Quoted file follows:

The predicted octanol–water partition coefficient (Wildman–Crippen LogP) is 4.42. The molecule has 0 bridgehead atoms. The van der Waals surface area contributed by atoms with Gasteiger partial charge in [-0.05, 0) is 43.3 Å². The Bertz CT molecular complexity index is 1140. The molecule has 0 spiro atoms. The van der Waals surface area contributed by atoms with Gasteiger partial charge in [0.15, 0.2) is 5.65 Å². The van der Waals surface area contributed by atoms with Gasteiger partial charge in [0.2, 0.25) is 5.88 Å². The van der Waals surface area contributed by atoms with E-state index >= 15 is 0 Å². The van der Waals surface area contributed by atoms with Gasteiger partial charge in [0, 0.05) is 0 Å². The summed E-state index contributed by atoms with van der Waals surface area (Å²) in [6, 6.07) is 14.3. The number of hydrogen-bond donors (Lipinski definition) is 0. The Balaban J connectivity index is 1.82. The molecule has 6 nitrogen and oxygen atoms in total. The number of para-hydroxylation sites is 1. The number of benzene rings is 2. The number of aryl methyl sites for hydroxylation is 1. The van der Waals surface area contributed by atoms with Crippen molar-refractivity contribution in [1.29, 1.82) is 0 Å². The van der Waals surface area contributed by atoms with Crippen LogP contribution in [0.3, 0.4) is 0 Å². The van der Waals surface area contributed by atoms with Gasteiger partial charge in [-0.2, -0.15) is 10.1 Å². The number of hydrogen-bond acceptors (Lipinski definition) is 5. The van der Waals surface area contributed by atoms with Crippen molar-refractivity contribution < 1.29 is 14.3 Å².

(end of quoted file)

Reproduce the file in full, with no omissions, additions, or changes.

The predicted octanol–water partition coefficient (Wildman–Crippen LogP) is 4.42. The molecule has 0 bridgehead atoms. The van der Waals surface area contributed by atoms with Gasteiger partial charge in [-0.05, 0) is 43.3 Å². The Bertz CT molecular complexity index is 1140. The molecule has 0 spiro atoms. The van der Waals surface area contributed by atoms with Gasteiger partial charge in [0.15, 0.2) is 5.65 Å². The van der Waals surface area contributed by atoms with Gasteiger partial charge in [0.2, 0.25) is 5.88 Å². The van der Waals surface area contributed by atoms with E-state index >= 15 is 0 Å². The van der Waals surface area contributed by atoms with Gasteiger partial charge in [0, 0.05) is 0 Å². The summed E-state index contributed by atoms with van der Waals surface area (Å²) in [6, 6.07) is 14.3. The number of hydrogen-bond donors (Lipinski definition) is 0. The Balaban J connectivity index is 1.82. The molecule has 6 nitrogen and oxygen atoms in total. The number of para-hydroxylation sites is 1. The number of benzene rings is 2. The number of aryl methyl sites for hydroxylation is 1. The van der Waals surface area contributed by atoms with Crippen molar-refractivity contribution in [1.29, 1.82) is 0 Å². The van der Waals surface area contributed by atoms with Crippen LogP contribution in [0.3, 0.4) is 0 Å². The van der Waals surface area contributed by atoms with Gasteiger partial charge in [-0.2, -0.15) is 10.1 Å². The number of hydrogen-bond acceptors (Lipinski definition) is 5. The van der Waals surface area contributed by atoms with Crippen molar-refractivity contribution < 1.29 is 14.3 Å².